School visits, journeys and residentials have huge benefits for students, and large numbers of successful learning outside the classroom experiences of this kind take place each year. However, fears about safety and misunderstandings about the application of health and safety law often discourage schools and teachers from organising such activities.

The Benefits

These misunderstandings stem from a wide range of issues, including frustrations about excessive paperwork, fears of prosecution if the activity goes wrong, and the belief that a member of staff will be sued if a child or young person is injured.

The Health and Safety Executive has made it clear that it understands learning outside the classroom helps to bring the curriculum to life, provides deeper subject learning and increases self-confidence. The HSE has published a statement encouraging schools to ditch unnecessary paperwork, ensuring that precautions are proportionate to the risks involved.

In this section we discuss:

  • Risk/benefit – Do educators have a responsibility to help young people learn how to manage risks for themselves, and how can brilliant residentials support them to do this? What exactly has the HSE said about learning outside the classroom experiences?
  • Signposting extra support – Where can schools get help to identify and meet their responsibilities, and to ensure students’ safety on residential?

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Risk/ Benefit

Staff providing residential experiences have a duty of care towards the young people involved, but this must not mean wrapping them all in cotton wool by removing all risks. We have a responsibility not only to keep young people safe, but also to enable them to learn to manage risks for themselves and to benefit from taking part in a full range of residential activities.

Risk/benefit management is a fundamental part of life and is a crucial skill for young people to learn as they move into adolescence and adulthood. Well-planned residentials can provide young people with a degree of freedom that provides an ideal opportunity for them to learn about and manage risk for themselves, taking responsibility for their own safety and wellbeing on the residential then transferring these skills back into their day-to-day lives.

Hear more about the benefits of residentials for children and young people from school staff involved in Learning Away’s action research.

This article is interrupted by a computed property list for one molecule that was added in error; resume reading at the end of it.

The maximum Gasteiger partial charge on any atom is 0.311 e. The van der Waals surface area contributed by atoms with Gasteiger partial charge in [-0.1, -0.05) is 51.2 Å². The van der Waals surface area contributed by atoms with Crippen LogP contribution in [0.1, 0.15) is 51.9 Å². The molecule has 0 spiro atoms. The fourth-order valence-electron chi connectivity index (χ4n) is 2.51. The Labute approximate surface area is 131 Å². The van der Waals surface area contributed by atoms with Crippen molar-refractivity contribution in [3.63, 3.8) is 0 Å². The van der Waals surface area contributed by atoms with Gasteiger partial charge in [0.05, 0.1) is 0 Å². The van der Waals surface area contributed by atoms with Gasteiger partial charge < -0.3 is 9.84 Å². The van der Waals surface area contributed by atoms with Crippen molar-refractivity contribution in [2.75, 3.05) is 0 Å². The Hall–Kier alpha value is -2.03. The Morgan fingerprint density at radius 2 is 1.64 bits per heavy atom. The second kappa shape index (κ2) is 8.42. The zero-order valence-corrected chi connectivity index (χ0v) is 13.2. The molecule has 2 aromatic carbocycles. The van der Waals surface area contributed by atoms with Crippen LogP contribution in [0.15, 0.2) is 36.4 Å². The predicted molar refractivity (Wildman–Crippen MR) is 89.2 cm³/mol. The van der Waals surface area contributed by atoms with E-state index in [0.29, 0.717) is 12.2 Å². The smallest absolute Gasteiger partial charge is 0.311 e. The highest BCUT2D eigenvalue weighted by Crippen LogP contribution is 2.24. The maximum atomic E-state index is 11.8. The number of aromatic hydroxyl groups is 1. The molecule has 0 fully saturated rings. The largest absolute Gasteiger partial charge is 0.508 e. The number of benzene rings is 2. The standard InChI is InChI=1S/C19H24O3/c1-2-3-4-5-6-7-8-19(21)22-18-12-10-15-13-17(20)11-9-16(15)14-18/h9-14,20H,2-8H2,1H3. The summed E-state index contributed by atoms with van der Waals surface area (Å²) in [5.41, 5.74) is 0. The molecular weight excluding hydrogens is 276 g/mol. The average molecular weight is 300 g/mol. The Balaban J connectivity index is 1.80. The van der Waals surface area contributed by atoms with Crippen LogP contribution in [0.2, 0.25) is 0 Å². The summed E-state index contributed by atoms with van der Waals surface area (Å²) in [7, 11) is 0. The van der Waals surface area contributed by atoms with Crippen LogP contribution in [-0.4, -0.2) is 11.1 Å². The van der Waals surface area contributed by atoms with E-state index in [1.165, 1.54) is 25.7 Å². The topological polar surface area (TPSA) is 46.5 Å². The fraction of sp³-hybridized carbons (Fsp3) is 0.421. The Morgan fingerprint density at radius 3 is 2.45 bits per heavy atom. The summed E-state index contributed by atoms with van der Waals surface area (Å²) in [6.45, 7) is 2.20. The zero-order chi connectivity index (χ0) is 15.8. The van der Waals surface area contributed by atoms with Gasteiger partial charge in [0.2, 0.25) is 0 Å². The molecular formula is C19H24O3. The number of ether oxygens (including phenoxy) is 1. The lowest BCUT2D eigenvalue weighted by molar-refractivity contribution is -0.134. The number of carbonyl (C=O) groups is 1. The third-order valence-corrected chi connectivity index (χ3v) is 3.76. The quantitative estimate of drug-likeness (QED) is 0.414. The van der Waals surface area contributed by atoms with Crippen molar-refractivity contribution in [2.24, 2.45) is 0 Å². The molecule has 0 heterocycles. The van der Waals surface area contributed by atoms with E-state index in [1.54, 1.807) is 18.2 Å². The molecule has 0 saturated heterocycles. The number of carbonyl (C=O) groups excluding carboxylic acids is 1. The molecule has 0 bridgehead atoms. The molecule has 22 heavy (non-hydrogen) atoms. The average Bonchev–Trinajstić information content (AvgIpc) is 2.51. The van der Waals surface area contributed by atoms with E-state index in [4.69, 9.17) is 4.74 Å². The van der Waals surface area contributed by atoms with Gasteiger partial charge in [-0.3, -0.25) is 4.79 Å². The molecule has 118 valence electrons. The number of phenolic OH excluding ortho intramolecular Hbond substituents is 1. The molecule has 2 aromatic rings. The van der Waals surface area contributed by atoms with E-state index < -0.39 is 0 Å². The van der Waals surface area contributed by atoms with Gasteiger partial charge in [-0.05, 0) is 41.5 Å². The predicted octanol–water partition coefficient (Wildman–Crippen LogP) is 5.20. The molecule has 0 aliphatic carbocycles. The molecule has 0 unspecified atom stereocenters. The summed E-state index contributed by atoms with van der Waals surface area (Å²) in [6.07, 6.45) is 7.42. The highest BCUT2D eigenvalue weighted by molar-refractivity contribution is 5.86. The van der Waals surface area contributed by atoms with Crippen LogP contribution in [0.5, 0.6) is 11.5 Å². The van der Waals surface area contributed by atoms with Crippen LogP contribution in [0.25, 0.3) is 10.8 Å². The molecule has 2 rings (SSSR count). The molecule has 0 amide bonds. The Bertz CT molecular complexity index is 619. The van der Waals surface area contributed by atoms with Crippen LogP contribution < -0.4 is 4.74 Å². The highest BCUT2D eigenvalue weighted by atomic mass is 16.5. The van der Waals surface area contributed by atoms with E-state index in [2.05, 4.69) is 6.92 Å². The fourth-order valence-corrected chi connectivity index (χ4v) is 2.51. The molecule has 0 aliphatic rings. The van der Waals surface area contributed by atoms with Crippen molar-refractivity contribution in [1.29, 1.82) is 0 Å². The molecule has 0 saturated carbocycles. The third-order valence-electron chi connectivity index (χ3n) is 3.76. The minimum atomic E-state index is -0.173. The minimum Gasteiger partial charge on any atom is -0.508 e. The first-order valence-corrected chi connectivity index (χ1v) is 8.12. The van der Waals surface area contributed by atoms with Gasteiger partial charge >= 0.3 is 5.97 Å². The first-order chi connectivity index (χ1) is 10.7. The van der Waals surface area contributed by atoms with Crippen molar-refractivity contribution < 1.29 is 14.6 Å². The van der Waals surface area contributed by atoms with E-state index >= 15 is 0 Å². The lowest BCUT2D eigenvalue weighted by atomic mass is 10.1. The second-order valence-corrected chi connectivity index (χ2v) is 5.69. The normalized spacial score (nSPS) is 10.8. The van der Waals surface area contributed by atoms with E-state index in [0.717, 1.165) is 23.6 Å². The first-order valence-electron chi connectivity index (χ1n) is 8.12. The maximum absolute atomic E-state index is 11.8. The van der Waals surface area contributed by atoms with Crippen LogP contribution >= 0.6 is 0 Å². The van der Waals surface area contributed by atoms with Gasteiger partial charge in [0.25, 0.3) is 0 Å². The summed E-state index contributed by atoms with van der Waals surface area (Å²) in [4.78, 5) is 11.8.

Myth-busting

The Health and Safety Executive (HSE) has made it clear it understands that learning outside the classroom helps to bring the curriculum to life, provides deeper subject learning and increases self-confidence – as well as helping students to develop risk awareness for their future lives.

To support and encourage schools, the HSE has published a myth-busting statement explaining what teachers should consider when organising learning outside the classroom experiences.

The statement dispels myths about legal action and encourages all schools to ditch unnecessary paperwork, ensuring that precautions are proportionate to the risks involved. It contains four key messages:

  1. Well-managed school trips and outdoor activities are great for children. Children won’t learn about risk if they’re wrapped in cotton wool.
  2. Teachers should expect their schools to have procedures that encourage participation, are proportionate to the level of risk and avoid bureaucracy.
  3. Staff running school trips need to focus on the risks and the benefits to young people – not the paperwork.
  4. Accidents and mistakes may happen on school trips – but fear of prosecution has been blown out of all proportion.

A PDF of the full statement can be downloaded here.

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Signposting

It is important that schools follow their employer’s guidance for the management of residential learning experiences.

For many schools this will continue to be their local authority’s guidance. Until recently this guidance has tended to vary quite considerably from local authority to local authority. This lack of a consistent approach has made planning quite difficult for schools. As a result, the Outdoor Education Advisers’ Panel (OEAP) has recently produced new National Guidance for the Management of Outdoor Learning, Off-Site Visits and Learning Outside the Classroom.

The guidance has been written for employers to adopt as their policy, and as guidance for their staff to use. Employers who adopt this guidance should have a policy document that directs staff to use this guidance, and sets out their specific arrangements for staff training, access to advice, notification or approval of visits and monitoring.  Advice about these issues is included in the guidance. 
Employees must be sure that their employer has adopted the guidance before using it. Find out more here.

It is essential for school staff to check whether their employer has adopted this guidance before using it. To check if this is the case, you can find your local authority adviser here.

The Royal Geographical Society with IBG runs regular Off-site Safety Management courses, which provide training for anyone planning visits in the UK or overseas. Over two days the course takes an in-depth look at the practicalities of risk management while planning, leading and evaluating local visits, fieldtrips, expeditions, residentials and exchanges. Details can be found here.

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